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HOMEWORK PS05

Problem 1
a) As given, the highest exponential effect priority is pvmax. As seen from the slides, the length of
the major cycle is basically the number of minor cycles. So the length of the major cycle is
2 pvmax .
b) The algorithm given in the slides shows two arrays used in the algorithm. One array is used for
storing the wait values for each process. So this array will have k-values. The second array used
is the priorities array pv which again has a size of k. Therefore, we will require 2k memory
fields.

Problem 2
a) In binary, 6 = 110
So now, Reverse(6,3) = < 0 1 1 > = 3
b) In binary, 6 = 110
So now, Reverse (6 , 4) = < 0 1 1 0 > = 6
c) In binary, 13 = 1101
So now, Reverse (13,5) = < 0 1 1 0 1 > = 22

Problem 3
The pseudocode is written below using C math library functions for power as well:
fun REVERSE (X, i) {
If ( i > 8 ) or ( i < 1 ) then
Give an error
if ( i == 1 ) then return X
else
Y = REVERSE(RLS(X), i - 1)
return Y + ( X MOD 2) * pow (2, i -1)
}
Basically, my function implements the REVERSE function on 8 bits. This means that the largest bit is
at position 7 so the biggest power in binary is 27 .
This gives us of exponential priorities from 0 to 7.
If 1024 Hz corresponds to priority 0 then, for priority 1 we have 1024 * 21 = 512 Hz
Hence, for priority 7, we get 1024 * 27 = 8 Hz.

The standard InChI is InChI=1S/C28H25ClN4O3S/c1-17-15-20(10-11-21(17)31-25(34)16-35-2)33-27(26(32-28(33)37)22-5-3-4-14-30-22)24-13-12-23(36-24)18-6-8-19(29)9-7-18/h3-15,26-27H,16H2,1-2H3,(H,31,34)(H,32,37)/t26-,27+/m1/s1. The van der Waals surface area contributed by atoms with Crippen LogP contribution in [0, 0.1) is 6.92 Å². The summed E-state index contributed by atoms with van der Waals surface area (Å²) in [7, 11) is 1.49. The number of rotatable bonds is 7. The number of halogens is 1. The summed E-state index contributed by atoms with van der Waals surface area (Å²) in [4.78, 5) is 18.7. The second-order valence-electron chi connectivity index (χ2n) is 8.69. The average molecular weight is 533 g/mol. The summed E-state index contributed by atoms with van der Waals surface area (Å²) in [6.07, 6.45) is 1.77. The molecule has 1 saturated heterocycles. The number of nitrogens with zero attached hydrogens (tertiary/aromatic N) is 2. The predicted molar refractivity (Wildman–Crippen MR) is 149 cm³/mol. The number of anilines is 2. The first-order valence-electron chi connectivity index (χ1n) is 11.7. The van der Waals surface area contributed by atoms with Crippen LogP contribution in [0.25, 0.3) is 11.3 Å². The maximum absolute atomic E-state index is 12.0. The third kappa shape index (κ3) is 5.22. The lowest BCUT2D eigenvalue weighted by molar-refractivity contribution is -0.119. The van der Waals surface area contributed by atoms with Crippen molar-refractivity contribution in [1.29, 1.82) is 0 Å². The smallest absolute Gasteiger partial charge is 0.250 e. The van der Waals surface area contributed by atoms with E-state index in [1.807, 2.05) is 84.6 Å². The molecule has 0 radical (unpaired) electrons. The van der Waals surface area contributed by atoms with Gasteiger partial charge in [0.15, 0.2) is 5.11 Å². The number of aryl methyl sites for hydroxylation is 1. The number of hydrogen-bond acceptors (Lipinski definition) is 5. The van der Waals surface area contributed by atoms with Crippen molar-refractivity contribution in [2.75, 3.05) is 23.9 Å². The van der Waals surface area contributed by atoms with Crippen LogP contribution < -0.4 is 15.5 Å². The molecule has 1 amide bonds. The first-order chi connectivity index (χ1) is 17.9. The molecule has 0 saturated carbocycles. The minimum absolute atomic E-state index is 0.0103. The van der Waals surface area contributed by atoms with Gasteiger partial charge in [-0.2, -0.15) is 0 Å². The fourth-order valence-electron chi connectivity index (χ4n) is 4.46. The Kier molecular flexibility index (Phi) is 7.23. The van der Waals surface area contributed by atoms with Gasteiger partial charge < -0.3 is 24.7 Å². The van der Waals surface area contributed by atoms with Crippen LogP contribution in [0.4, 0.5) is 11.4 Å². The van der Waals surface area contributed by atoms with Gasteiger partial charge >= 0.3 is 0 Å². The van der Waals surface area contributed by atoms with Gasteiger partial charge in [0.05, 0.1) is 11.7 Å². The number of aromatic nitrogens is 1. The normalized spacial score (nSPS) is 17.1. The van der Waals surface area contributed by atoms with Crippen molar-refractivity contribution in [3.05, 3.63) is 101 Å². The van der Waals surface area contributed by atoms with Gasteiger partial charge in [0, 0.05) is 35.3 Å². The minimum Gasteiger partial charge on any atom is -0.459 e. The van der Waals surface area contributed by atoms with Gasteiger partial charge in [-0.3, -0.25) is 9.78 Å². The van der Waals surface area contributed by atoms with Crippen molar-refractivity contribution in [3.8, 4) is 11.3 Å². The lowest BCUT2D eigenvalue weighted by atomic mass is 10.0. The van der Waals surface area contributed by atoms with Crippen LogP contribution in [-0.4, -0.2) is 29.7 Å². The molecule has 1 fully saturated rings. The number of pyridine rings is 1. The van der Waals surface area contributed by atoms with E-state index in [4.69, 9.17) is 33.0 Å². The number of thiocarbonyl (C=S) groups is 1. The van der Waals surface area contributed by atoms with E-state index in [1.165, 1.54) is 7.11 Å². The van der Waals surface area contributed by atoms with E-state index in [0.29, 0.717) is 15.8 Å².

So the slowest frequency on which the highest priority processes run is 8 Hz.

Problem 4
Here, we will use the waiting part of the B-scheduling algorithm. Using the table, we will have maxpv
= 4 in this case. There are a variable number of processes in each priority.
Initially, pc = 1, start = 0 and n slots=1
So for pv = 1:
Pc = 1, start = 0 and n slots=2
Wait[p1.1] = REVERSE((0 + 1) % 2, 1) = 1
Wait[p1.2] = REVERSE((0 + 2) % 2, 1) = 0
Wait[p1.3] = REVERSE((0 + 3) % 2, 1) = 1
Now, pc = 2, start = 1 and n slots=2
Now, for pv = 2:
pc = 2, start = 2 and n slots=22=4
Wait[p2.1] = REVERSE((2 + 1) % 4, 2) = 3
Wait[p2.2] = REVERSE((2 + 2) % 4, 2) = 0
pc = 3, start = 0 and n slots=4
Now, for pv = 3:
pc = 3, start = 0 and n slots=42=8
Wait[p3.1] = REVERSE((0 + 1) % 8, 3) = 4
pc = 4, start = 1 and n slots=8
Now, for pv = 4:
pc = 4, start = 2 and n slots=82=16
Wait[p4.1] = REVERSE((2 + 1) % 16, 4) = 12
Wait[p4.2] = REVERSE((2 + 2) % 16, 2) = 2
(The wait values are in bold)

Problem 5
For assigning the priorities, we know that the priority value increases with an increase in the time
period. This is shown as follows in the table below:
Name
P0
P1
P2
P3
P4
Ti
Period
(msec)
C i (msec)
Priority

100

30

80

30

25

10
1

5
2

8
3

10
4

1
5

To check if a schedule exsits, the following equation for utilization must be satisfied:
1
n

U U rms=n(2 1)
When n = 5,

We get U =5 2 5 1 =0.7435
rms

Now, calculating the utilization, we get


10 5 8 10 1
U=
+ + + + =0.74
100 30 30 30 25
Since, 0.74 < 0.7435, we can be certain that processes can be scheduled.
The diagram for showing these processes in sequence is shown in the next page:
A key feature of the diagram is an interval till 100 msec is cover to show all 5 processes in action on
the diagram. After 100 msec, the diagram will of course continue to give a similar execution of

processes according to their priorities as shown in the diagram as well.